Ive read that its wise to have a six-month supply of food on hand in case of plague, war or other catastrophe. The problem with emergency food supplies is that they dont have an indefinite shelf life they must be either consumed or discarded periodically and replaced with fresh stock. However, most
of the food I eat is fresh and consumed within a few days of purchase. I seldom eat canned or boxed foods and I hate the idea of throwing away food.
I propose a program where you buy a six months supply of basic foods with a long shelf-life, and then donate it to the local Food Bank or other charitable program every six months, and take a tax write-off for the donation.
In fact, this program could actually be run by a charitable group that would purchase the food in volume, assemble suitable family-size pallets of food and sell them for a small profit. Then, accept the return donation and distribute the food to the needy.
Each pallet should contain enough dry and canned goods suitable for feeding two people for six months -- two pallets for a family of four, etc.
All items would need a shelf life substantially over six months and require minimal preparation you never know if you would have power or water available for cooking.
Items for the emergency food supply would be selected by a dietician to provide a balanced diet and be suitable for use by a Food Bank or needy families.
Everything would be assembled on a pallet or container designed for easy storage and transport. Assembly could actually be handled by needy or handicapped people hired by the charity.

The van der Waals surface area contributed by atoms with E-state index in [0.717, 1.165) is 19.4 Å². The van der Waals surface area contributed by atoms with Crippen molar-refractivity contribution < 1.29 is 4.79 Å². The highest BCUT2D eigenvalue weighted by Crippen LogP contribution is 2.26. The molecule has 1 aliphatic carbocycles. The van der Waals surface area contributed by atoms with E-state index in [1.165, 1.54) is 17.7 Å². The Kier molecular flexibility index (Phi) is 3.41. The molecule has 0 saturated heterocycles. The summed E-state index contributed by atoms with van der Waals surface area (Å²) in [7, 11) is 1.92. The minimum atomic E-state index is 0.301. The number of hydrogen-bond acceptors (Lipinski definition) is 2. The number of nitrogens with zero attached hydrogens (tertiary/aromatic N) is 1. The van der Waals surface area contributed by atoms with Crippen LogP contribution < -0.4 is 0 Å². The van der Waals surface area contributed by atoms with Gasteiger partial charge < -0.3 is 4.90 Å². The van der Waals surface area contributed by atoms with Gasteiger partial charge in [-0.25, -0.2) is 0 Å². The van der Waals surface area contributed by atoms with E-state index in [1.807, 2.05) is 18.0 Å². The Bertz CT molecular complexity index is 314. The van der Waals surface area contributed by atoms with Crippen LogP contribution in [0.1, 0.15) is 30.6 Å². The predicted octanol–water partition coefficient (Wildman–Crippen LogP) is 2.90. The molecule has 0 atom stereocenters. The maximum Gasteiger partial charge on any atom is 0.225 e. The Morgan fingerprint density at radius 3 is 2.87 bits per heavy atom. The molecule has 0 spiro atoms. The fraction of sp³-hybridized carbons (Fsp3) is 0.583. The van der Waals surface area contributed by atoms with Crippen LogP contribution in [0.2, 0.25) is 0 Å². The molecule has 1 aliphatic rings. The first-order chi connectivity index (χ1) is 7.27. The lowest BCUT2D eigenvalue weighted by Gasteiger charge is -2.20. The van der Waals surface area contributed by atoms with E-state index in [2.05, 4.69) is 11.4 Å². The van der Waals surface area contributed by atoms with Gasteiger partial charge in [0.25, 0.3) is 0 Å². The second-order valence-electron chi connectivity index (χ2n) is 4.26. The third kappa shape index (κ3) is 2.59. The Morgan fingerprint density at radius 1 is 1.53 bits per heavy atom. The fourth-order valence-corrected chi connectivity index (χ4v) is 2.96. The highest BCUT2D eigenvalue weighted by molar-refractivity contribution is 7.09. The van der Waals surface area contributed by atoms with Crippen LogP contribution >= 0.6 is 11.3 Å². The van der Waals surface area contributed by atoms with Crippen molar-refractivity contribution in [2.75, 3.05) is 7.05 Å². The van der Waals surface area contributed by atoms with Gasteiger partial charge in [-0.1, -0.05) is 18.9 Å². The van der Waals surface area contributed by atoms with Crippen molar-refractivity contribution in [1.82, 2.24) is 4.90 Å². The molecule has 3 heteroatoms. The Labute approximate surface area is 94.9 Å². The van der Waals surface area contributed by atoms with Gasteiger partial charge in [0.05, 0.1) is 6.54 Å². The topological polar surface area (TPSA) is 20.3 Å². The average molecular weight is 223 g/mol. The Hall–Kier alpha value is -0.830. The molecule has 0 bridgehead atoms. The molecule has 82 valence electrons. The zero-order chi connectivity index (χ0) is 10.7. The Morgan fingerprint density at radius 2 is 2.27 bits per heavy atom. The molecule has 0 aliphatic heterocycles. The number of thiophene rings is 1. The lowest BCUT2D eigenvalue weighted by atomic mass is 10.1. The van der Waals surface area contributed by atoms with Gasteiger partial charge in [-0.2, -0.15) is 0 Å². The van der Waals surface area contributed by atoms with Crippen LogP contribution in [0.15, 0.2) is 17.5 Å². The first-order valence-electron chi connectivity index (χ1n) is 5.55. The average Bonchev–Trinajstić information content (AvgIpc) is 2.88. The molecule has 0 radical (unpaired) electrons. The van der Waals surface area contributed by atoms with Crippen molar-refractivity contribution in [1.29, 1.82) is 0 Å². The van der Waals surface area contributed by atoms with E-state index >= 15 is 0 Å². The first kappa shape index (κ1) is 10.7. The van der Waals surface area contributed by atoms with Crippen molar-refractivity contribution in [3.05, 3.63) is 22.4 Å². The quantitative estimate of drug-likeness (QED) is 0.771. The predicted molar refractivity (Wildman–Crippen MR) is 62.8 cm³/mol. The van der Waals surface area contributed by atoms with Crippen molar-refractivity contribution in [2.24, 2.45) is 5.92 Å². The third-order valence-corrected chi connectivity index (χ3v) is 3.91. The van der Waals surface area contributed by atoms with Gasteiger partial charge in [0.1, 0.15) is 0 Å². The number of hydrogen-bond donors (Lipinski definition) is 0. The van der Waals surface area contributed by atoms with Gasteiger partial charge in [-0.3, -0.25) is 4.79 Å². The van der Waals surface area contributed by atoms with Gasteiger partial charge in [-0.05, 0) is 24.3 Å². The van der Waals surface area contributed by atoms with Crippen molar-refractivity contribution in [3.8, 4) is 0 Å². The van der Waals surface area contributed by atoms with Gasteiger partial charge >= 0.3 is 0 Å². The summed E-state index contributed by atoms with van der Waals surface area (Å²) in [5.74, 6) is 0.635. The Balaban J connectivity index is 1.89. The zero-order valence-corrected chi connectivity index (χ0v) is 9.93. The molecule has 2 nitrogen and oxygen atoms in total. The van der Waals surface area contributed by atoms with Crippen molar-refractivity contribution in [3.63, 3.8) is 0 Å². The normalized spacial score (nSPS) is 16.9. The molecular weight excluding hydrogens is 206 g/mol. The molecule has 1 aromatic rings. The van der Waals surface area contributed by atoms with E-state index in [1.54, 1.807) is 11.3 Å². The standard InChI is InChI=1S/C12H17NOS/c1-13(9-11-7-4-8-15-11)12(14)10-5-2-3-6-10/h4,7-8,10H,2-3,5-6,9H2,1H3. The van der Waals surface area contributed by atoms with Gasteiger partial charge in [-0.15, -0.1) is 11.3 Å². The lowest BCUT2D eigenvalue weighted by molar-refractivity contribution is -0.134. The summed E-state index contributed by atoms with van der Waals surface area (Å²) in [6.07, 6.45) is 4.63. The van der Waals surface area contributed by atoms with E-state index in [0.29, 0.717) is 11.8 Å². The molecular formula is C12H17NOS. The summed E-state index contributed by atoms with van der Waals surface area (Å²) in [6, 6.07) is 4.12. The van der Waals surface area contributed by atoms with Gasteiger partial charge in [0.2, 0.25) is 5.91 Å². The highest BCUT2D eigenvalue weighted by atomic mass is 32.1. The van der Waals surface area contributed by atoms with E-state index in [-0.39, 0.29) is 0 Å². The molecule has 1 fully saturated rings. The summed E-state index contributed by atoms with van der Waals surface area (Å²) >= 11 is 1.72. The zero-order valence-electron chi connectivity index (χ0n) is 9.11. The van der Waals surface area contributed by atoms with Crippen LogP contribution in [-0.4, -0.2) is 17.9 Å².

Every six months, the charity could deliver a new pallet of food and remove the old one. The Purchaser would only need to pay for the food and provide space for storage.
The Purchaser could buy the individual pallets upon delivery, or pay a once-a-year fee as part of an on-going program.
While this could be done on a local level, I see this also being a national or world-wide program with support from large corporations and charitable organizations. It would encourage donations, provide family security and provide a nice tax write-off for the giver.
While I selected six months as a "cycle," it could be a year or more, depending on the reasonable shelf-life of the food. I also assume the "balanced diet" in question would be very basic and designed to support life during an emergency.
The foods in the pallet would be basic and in-expensive -- I could imagine a pallet for two people costing $500-$1,000. If you bought two a year, that would yield a donation of $1-$2k per year.
While I love this idea, I dont want to do the work involved in setting up such a program so feel free to pass it on
.. And I will take the first pallet!